Tour de France: Depart will be grander than London, claims Mark Cavendish

Omega Pharma-Quick Step Cycling Team's Mark Cavendish (right) and the rest of the team during the team presentation at The Leeds Arena
Omega Pharma-Quick Step Cycling Team's Mark Cavendish (right) and the rest of the team during the team presentation at The Leeds Arena
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The wait is almost over. On Saturday, one of the biggest sporting events to have ever been staged in Yorkshire finally sets off, with the hype surrounding the Tour de France reaching fever pitch.

The arduous race, which will see competitors ride 2,276 energy-sapping miles over the course of three weeks, leaves Leeds and heads for Harrogate before making its way from York to here in Sheffield on Sunday, where there has been a lot of talk amongst riders about the daunting, imposing Jenkin Road, which comes as they head towards the end of stage two.

Team Sky's Chris Froome during a press conference in Leeds

Team Sky's Chris Froome during a press conference in Leeds

The Yorkshire stages have been praised by teams and organisers for their challenge and the jaw-dropping scenery that surround them and it appears as though the county as a whole has embraced the two-wheeled gallic invasion.

But it was a Brit, albeit with Yorkshire roots, who hailed the northern exposure, as Mark Cavendish backed this year’s Tour to surpass that which left from London in 2007.

“The support that, not just Yorkshire, but the whole of the UK, has for this Grand Depart is phenomenal.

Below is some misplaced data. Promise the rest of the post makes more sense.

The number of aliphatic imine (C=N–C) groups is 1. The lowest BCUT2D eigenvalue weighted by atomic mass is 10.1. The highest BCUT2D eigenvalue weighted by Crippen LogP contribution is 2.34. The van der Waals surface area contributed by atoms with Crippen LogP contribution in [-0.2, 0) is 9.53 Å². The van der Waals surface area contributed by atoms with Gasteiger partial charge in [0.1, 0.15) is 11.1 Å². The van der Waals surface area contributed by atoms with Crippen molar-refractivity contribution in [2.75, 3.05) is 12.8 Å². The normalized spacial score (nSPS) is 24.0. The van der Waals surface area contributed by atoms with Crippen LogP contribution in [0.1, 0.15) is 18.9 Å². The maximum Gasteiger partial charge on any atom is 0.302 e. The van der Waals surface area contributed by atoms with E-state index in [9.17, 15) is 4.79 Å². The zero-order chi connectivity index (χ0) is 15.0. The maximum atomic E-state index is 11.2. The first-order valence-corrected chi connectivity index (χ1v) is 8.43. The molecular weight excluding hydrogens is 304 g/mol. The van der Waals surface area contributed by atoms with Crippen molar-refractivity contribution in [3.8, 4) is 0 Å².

“It’s like something I’ve never seen,” said Cavendish, whose mother hails from Harrogate. “People who rode the Tour de France when it started in London in 2007 still talk about it.

Omega Pharma-Quick Step Cycling Team's Mark Cavendish during the team presentation at The Leeds Arena, Leeds

Omega Pharma-Quick Step Cycling Team's Mark Cavendish during the team presentation at The Leeds Arena, Leeds

“I think Yorkshire’s going to out-do that.”

Cavendish attempted to play down his chances of winning a stage on something of a homecoming, saying: “It would be nice to wear the yellow jersey.

“I’ve not yet done that. It’s not a given. There’s 200 bike riders, almost, on the start line and every one of those would like to wear the yellow jersey.”

He added: “One win in a rider’s career can make their career, let alone one win per year.

Team Sky lead by Chris Froome (right).

Team Sky lead by Chris Froome (right).

“I’d like to come here and win as much as possible.”

Though British cycling has been riding high for a number of years now, there has been some disappointment that just four riders from these shores with take part in this Tour.

Cavendish (Omega Pharma-Quick Step), Orica-GreenEDGE’s Simon Yates and the Team Sky pairing of 2013 champion Chris Froome and Geraint Thomas make up the quartet and the Manxman admits he would have liked to have seen more, particularly Sir Bradley Wiggins, left out by Team Sky and David Millar of Garmin-Sharp.

“In an ideal world I’d have liked to have seen more Brits at this Tour de France,” said Cavendish.

World Tour team Cannondale's Peter Sagan

World Tour team Cannondale's Peter Sagan

“Bradley (Wiggins), David (Millar) and these guys, grand tour stage winners from our country.

“(But) with Chris Froome as defending champion, he’s going to start his defence in Yorkshire and it’s going to be incredible for the race.”

Froome goes into the Tour with a weight of expectation resting on his shoulders having conquered the event last year.

That, arguably, hasn’t been helped by Team Sky chief Sir Dave Brailsford’s decision not to select the hugely popular Wiggins.

However, while Froome admits there is pressure on him, the 29 year-old is welcoming the challenge.

“There definitely is an increased pressure element coming back as defending champion, given we’re starting on home soil, we’ve got huge crowds,” Froome said.

“(But) I think it’s all very warm, positive energy.

“Given the structure of the Tour this year and the diversity of all the different challenges, it’s not possible to say this guy’s going to win.

“I will say I’m going to give it absolutely everything, (but) it’s not going to be a walk in the park.”